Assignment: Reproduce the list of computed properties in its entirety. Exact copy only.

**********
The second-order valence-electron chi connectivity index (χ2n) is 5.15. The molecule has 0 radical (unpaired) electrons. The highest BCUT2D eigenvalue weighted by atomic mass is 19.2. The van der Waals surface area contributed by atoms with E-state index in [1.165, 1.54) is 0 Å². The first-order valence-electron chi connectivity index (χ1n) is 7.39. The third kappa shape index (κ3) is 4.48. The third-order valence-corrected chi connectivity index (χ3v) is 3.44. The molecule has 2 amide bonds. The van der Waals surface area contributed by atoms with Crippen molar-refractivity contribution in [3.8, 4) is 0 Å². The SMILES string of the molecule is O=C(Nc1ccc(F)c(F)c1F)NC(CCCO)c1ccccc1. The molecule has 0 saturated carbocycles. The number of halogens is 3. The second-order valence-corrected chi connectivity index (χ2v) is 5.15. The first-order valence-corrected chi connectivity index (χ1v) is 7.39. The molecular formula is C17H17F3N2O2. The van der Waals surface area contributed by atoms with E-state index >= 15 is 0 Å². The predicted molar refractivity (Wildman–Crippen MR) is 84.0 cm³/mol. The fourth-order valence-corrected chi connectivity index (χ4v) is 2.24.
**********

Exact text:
The second-order valence-electron chi connectivity index (χ2n) is 5.15. The molecule has 0 radical (unpaired) electrons. The highest BCUT2D eigenvalue weighted by atomic mass is 19.2. The van der Waals surface area contributed by atoms with E-state index in [1.165, 1.54) is 0 Å². The first-order valence-electron chi connectivity index (χ1n) is 7.39. The third kappa shape index (κ3) is 4.48. The third-order valence-corrected chi connectivity index (χ3v) is 3.44. The molecule has 2 amide bonds. The van der Waals surface area contributed by atoms with Crippen molar-refractivity contribution in [3.8, 4) is 0 Å². The SMILES string of the molecule is O=C(Nc1ccc(F)c(F)c1F)NC(CCCO)c1ccccc1. The molecule has 0 saturated carbocycles. The number of halogens is 3. The second-order valence-corrected chi connectivity index (χ2v) is 5.15. The first-order valence-corrected chi connectivity index (χ1v) is 7.39. The molecular formula is C17H17F3N2O2. The van der Waals surface area contributed by atoms with E-state index >= 15 is 0 Å². The predicted molar refractivity (Wildman–Crippen MR) is 84.0 cm³/mol. The fourth-order valence-corrected chi connectivity index (χ4v) is 2.24.